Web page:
Re: [R] Calculate NAs from known data: how to?

From: Ted Harding <>
Date: Tue 17 Oct 2006 - 16:07:52 GMT

On 17-Oct-06 Torleif Markussen Lunde wrote:
> Hi
> In a dataset I have length and age for cod. The age, however,
> is only given for 40-100% of the fish. What I need to do is
> to fill in the NAs in a correct way, so that age has a value
> for each length. This is to be done for each sample seperately
> (there are 324 samples), meaning the NAs for sample no 1 shall
> be calculated from the known values from sample no 1.
> As for example length 55 cm can be both 4 and 5 years, I guess
> a fish with NA age and length 55 cm should be given a "random"
> age given a probability for example "55 cm = 4 years has a p=75%,
> while 55 cm = 4 years has a p=25%". Those "p-values" should be
> calculated from the real data.
> How can this be done in R, and what is the right way to do it?
> Sample number 1 is given below.

A question with many ramifications!

First of all, there are several possible approaches to imputing missing values. You are wise in recognising that there is uncertainty in this, in general and also for your data set. For this, I would normally recommend a Multiple Imputation approach, since this would proceed by sampling from a posterior distribution for Age given Length, as estimated by Maximum Likelihood from your data. The differing results of successive imputations then exhibit a variability corresponding to the uincertainty about what value to impute. Furthermore, when subsequent analyses (such as estimating the paameters of a growth curve from Age and Length, or estimating population dynamics from Age distributions in successive years) are carried out, these can be done for each of the imputations in the multiple set, and the results (and etimated standard errors) can be combined to give an overall estimate and the unceertainty in this--which not only includes the variability in the complete data, but also the uncertainty due to imputation.

For this approach, I would be inclined to start with Shafer's "norm" or "mix" packages, available in R. But see below.

However, I have had a look at the data for "Sample 1" which you included. This throws up several features which should be taken into account, and which indicate that "blind" use of an imputation package may not be the best approach.

First, I made a CSV file from your table (3 columns: length, age, sample). Then:


Now: index which lines have "NA" for age, then a histogram of Length when Age is present:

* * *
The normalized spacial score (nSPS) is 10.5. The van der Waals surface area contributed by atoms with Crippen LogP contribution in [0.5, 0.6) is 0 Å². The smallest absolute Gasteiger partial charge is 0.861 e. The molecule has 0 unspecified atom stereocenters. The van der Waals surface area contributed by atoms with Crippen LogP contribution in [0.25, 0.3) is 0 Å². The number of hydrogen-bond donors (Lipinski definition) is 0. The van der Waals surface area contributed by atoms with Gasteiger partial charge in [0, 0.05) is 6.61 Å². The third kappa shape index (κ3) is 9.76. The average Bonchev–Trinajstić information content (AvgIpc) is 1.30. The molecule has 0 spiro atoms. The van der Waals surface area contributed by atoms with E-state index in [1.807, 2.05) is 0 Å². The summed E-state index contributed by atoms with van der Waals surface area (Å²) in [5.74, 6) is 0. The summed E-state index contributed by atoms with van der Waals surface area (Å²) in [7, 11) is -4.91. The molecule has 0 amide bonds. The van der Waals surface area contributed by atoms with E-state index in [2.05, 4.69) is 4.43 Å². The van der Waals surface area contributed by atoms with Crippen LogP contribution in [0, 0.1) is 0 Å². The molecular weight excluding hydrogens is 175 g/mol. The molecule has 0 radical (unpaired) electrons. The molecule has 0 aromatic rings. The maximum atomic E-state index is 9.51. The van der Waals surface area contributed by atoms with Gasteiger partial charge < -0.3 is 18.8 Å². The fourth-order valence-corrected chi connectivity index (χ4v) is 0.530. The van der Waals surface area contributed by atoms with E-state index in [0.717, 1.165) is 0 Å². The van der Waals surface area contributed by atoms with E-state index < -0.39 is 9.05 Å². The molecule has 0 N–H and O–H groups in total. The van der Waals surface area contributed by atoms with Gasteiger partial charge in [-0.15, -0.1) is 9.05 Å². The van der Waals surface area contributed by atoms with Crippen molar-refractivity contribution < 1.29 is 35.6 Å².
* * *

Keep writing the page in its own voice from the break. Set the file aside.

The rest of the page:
ix0 <-

Superimpose a histogram of Length when Age is NA:

  hist(L[ix0],add=TRUE,breaks=5*(0:20),col="red")   hist(L[!ix0],add=TRUE,breaks=5*(0:20))

(the repetition of L[!ix0] is done because the red has overlaid it for one length range, and the repetition restores it).

This immediately shows that, in general, missing Age is unusual, except for Length in the range (25:50) in which it is the majority. An alternative picture of the same scene appears if you first make the histogram of all lengths:

  X11() ## to get a second graphics window   hist(L,breaks=5*(0:20))

Now you can ask why there should be so many NAs for Age in the Length range (25:30) and, indeed (2nd histogram) why there are so many specimens anyway in that Length range compared with their neghbours. Comparing the two histograms idicates that the excess in that Length range arises from the fish with NA Ages: in the first histogram the number of non-NA Ages in )25:30) is very comparable with the numbers of all fish in other Length ranges.

So my immediate suspicion is that there is something special about the Length range (25:30) in relation to whether Age is recorded or not.

The next thing that emerges from the first histogram is the sharp decline in numbers above Length=55.

I therefore wonder why this also happens.

Is 55cm a magic (e.g. legal) length threshold for cod? And is 30cm also special in some way? If so, could there be some pressure on whoever records the data not to take measurements of Age when the fish is near but under 30cm, or to record a value of Length just below the threshold (i.e. incorrectly)? Does this happen in your other data sets?

As well as these "why" questions, however, there is a a technical issue arising from the fact that many missing Ages occur in a very limited range of Length:

  [1] 27 ### total number of Age = NA

  [1] 12 ### Age = NA in (25:50)
  > sum((L[!ix0]>25)&(L[!ix0]<=30))
  [1] 11 ### Age is known in (25:30)

This is: whether "Age=NA" is "uninformative" about Age given recorded Length. More precisely, whether

  Prob[Age=NA | true Age, recorded Length]

since many imputation techniques depend on this. If it is not true, then being missing is "informative" about Age (i.e. the distribution of Age at Length is different for Age=NA cases than for Age != NA cases), though you would not be able to ascertain this without a suitable model for Prob[missing | Age, Length].

The above remarks concern possible traps and pitfalls in approaching the problem, which need to be considered.

Next, it is useful to look at the relationship between Length and Age where bothe are known. First plot L vs A:


(I've added (0,0) to the list of (Age,Length) to indicate the difference between 1st-year growth and subsequent years).

This shows a smooth growth curve, with quite regular scatter with the possible exception of the 3 highest values of L (which I'm inclined to treat as "outliers").

Now look at it logarithmically: